New group provides ‘safe place’ for students

by Brenna Redmond

Miles Dean, a senior, is an openly gay human rights activist. With the amount of passion he puts into his opinions and actions, it is not surprising that he has succeeded where so many others have failed in making the GSA, but what is the GSA?

“The acronym stands for Gay-Straight Alliance,” Dean said. “No matter if you’re gay, straight, bisexual—whatever you are—this is a safe place for you to be in.”

Through sheer determination and motivation to help those who he feels have no voice, Dean and fellow GSA initiator, Karli Russell, dogged possible sponsors and the Bell administration until they were given permission to start the progressive organization.

“Since we’re in Texas, we need to be really careful,” Dean said. “Especially with activities we plan, because every single thing we do is scrutinized, every single action we take is controversial. We are controversial.”

Controversial or not, the importance of the club is evident through the support shown by the students who have participated and their relief at the acceptance guaranteed through the club’s rules prohibiting discriminatory behavior and language.

“I see [club members] in the halls and they look different when they are in our club,” Dean said. “They are not afraid to be who they are and they are not afraid to say what they want to say because everyone there will support you.”

The GSA sponsor is teacher Mike Schille, who was originally reluctant to take on the immense responsibility of giving these students the safe haven they expect, but after hearing of their emotional urgency for the club, he was quickly won over.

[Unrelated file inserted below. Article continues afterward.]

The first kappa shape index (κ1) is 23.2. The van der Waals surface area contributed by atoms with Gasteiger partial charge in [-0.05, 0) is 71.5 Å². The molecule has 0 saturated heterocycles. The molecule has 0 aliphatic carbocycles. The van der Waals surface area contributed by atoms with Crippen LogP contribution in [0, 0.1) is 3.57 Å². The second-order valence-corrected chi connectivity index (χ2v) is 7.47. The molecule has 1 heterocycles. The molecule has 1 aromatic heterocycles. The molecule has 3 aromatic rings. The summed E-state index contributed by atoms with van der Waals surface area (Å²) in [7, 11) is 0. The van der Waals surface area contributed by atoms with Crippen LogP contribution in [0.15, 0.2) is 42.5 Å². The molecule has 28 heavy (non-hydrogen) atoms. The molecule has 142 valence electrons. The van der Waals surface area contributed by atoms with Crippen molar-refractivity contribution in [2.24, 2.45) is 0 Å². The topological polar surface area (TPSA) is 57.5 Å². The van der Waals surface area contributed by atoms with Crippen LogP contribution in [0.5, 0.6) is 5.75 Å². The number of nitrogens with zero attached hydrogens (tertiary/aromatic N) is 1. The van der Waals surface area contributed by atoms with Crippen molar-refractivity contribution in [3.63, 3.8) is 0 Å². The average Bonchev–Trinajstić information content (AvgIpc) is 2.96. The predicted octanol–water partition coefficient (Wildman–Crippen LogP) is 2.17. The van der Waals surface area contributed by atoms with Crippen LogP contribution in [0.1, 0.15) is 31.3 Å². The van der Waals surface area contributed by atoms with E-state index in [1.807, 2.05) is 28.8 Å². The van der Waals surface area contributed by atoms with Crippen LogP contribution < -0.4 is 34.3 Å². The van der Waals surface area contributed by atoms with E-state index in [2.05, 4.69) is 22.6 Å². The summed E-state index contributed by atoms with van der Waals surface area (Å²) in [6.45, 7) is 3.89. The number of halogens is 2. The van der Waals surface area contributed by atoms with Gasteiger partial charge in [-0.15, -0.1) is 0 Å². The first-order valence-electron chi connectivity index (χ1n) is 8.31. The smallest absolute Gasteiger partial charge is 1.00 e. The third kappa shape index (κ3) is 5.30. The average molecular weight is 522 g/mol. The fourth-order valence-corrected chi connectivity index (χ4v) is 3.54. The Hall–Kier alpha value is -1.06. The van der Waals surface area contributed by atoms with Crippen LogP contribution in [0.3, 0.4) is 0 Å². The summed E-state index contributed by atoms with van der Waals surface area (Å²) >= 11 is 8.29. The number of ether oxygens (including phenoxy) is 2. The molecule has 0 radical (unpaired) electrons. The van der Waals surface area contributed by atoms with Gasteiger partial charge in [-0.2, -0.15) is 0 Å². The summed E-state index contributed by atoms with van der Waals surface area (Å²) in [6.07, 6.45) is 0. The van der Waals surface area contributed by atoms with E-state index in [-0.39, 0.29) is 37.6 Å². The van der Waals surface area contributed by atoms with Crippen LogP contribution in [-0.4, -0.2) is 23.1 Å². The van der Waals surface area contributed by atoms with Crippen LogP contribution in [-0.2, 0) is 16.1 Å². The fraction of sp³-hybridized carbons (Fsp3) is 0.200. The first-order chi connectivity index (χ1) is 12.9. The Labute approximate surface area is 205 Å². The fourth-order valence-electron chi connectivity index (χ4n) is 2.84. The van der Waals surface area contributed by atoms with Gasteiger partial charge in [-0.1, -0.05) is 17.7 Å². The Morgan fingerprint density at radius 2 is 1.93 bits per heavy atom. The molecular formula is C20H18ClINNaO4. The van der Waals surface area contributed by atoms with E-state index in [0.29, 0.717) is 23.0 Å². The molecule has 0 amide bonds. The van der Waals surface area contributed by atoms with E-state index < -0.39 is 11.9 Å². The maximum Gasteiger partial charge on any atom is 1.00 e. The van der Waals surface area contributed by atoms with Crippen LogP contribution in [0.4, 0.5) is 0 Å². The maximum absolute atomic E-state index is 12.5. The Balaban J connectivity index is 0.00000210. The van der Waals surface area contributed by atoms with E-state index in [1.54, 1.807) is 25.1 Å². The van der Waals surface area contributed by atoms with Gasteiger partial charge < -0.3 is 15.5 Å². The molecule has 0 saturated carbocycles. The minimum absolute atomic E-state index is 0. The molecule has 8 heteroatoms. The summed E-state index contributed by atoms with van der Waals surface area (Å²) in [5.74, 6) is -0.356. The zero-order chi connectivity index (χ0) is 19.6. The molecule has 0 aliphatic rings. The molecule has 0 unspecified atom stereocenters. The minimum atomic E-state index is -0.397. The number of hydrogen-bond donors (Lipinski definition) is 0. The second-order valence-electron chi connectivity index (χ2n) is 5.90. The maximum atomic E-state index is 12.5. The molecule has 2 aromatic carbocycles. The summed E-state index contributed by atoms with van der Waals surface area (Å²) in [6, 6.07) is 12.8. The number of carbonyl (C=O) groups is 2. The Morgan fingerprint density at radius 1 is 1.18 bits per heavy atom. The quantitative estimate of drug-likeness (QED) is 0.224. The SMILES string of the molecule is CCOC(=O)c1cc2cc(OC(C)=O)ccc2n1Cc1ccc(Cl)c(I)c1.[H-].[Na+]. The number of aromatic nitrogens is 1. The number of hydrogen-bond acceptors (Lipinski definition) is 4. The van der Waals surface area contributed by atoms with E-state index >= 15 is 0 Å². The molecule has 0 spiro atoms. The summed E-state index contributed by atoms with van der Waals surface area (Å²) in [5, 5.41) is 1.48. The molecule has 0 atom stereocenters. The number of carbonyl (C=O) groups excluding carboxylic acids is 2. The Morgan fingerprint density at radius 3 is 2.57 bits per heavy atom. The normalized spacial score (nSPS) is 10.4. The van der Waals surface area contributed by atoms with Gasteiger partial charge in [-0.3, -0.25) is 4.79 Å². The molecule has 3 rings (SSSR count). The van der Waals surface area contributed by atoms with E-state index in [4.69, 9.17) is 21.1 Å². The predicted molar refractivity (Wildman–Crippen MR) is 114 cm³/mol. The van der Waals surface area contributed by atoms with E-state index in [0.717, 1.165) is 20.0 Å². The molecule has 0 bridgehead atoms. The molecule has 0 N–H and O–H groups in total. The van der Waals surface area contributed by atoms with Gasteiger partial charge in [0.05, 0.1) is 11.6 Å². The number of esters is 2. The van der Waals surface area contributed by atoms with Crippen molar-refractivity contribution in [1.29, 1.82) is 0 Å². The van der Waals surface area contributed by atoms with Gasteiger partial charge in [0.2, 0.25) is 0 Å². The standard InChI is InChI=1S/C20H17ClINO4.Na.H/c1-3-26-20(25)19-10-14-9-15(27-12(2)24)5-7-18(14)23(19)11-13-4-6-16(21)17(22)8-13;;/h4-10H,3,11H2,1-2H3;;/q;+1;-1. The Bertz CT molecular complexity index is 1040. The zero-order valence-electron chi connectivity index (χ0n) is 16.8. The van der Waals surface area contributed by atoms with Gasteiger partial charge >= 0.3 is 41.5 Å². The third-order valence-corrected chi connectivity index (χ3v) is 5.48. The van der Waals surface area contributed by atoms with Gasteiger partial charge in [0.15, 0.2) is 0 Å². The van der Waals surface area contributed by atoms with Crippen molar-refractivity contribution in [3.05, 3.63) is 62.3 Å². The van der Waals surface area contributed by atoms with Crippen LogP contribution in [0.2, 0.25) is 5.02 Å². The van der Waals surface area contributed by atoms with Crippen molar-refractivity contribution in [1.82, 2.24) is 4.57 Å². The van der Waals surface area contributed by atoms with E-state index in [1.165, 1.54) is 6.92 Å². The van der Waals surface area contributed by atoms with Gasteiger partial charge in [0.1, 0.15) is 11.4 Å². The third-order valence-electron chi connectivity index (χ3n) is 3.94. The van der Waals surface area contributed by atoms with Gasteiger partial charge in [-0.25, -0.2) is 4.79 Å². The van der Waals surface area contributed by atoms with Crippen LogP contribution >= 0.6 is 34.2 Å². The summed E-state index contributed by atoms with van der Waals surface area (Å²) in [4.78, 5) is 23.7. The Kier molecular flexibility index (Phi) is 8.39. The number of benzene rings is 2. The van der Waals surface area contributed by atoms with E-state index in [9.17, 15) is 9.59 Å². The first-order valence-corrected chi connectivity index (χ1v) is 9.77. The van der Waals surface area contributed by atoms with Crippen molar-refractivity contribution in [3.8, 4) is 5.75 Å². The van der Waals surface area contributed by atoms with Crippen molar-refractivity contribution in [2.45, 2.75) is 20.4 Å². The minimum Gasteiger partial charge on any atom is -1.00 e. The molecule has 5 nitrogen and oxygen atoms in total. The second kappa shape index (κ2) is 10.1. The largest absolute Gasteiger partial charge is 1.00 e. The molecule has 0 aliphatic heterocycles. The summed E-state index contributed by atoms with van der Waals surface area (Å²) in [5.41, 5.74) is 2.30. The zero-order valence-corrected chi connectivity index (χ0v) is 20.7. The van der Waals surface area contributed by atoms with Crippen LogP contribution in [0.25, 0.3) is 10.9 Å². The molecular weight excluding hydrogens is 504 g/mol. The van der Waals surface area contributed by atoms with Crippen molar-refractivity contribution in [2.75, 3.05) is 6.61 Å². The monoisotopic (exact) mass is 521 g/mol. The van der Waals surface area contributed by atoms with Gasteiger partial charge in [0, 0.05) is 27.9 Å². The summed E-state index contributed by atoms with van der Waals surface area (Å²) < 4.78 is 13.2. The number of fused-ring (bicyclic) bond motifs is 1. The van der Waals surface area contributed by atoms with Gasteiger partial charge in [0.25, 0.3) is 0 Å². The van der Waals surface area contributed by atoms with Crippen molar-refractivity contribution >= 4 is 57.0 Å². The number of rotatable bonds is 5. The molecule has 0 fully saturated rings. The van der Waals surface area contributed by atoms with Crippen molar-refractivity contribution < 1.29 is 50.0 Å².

“I’m blown away by the number of kids who needed this club,” Schille said. “Never would I see this kind of need, but it’s truly needed.”

The club’s three main components consist of support, activism, and being social. Not many students currently know about the GSA or its purpose, but hopefully with the club’s expansion, awareness and acceptance will win out over ignorance and intolerance.

“Recently we had elections and class speeches for class representatives,” Dean said, “and this one girl spoke and gave this wonderful speech about how important this club was to her. One girl in the audience remarked on how that was the most she had ever heard her say since the second grade and it’s powerful.”

Powerful is the most accurate word to describe what this club does for those who cannot do any more than they are already doing.

“I have a student in my club who is transgendered, and when I told her we were fighting for this, she burst into tears because she was so happy that people cared.”

The GSA is planning many school-involved events, including a color run, a lavender ball, and a day of silence in which students tape their mouths closed and do not speak for an entire day in order to represent those who have no voice. These and many other socially progressive activities are in the near future and will need all the support possible.

“Our meetings are every Monday after school in H-14,” Dean said. “Sometimes I think every week is a little excessive, but some students really rely on that.”

In a world where fairness is sparse and ignorance is prevalent, fighting is all we can do.


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